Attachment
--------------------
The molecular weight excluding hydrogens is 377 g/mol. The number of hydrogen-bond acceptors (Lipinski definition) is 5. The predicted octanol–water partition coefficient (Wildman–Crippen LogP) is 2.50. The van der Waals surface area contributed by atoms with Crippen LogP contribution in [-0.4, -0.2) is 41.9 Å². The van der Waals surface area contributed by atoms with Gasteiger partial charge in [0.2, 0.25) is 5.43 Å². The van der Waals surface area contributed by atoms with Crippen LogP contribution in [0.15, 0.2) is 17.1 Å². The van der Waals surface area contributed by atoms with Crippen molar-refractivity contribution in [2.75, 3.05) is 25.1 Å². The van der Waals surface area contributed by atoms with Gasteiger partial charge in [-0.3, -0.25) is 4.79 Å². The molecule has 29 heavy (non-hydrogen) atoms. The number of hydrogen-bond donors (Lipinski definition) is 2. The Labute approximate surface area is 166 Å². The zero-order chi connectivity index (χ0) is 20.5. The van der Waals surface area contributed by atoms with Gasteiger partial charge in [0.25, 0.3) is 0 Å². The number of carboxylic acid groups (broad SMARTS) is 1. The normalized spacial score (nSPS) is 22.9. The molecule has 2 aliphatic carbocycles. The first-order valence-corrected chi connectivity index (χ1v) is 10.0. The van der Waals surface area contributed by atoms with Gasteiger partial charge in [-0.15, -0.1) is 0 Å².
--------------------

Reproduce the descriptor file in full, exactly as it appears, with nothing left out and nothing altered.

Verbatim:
The molecular weight excluding hydrogens is 377 g/mol. The number of hydrogen-bond acceptors (Lipinski definition) is 5. The predicted octanol–water partition coefficient (Wildman–Crippen LogP) is 2.50. The van der Waals surface area contributed by atoms with Crippen LogP contribution in [-0.4, -0.2) is 41.9 Å². The van der Waals surface area contributed by atoms with Gasteiger partial charge in [0.2, 0.25) is 5.43 Å². The van der Waals surface area contributed by atoms with Crippen LogP contribution in [0.15, 0.2) is 17.1 Å². The van der Waals surface area contributed by atoms with Crippen molar-refractivity contribution in [2.75, 3.05) is 25.1 Å². The van der Waals surface area contributed by atoms with Gasteiger partial charge in [-0.3, -0.25) is 4.79 Å². The molecule has 29 heavy (non-hydrogen) atoms. The number of hydrogen-bond donors (Lipinski definition) is 2. The Labute approximate surface area is 166 Å². The zero-order chi connectivity index (χ0) is 20.5. The van der Waals surface area contributed by atoms with Gasteiger partial charge in [0.25, 0.3) is 0 Å². The number of carboxylic acid groups (broad SMARTS) is 1. The normalized spacial score (nSPS) is 22.9. The molecule has 2 aliphatic carbocycles. The first-order valence-corrected chi connectivity index (χ1v) is 10.0. The van der Waals surface area contributed by atoms with Gasteiger partial charge in [-0.15, -0.1) is 0 Å².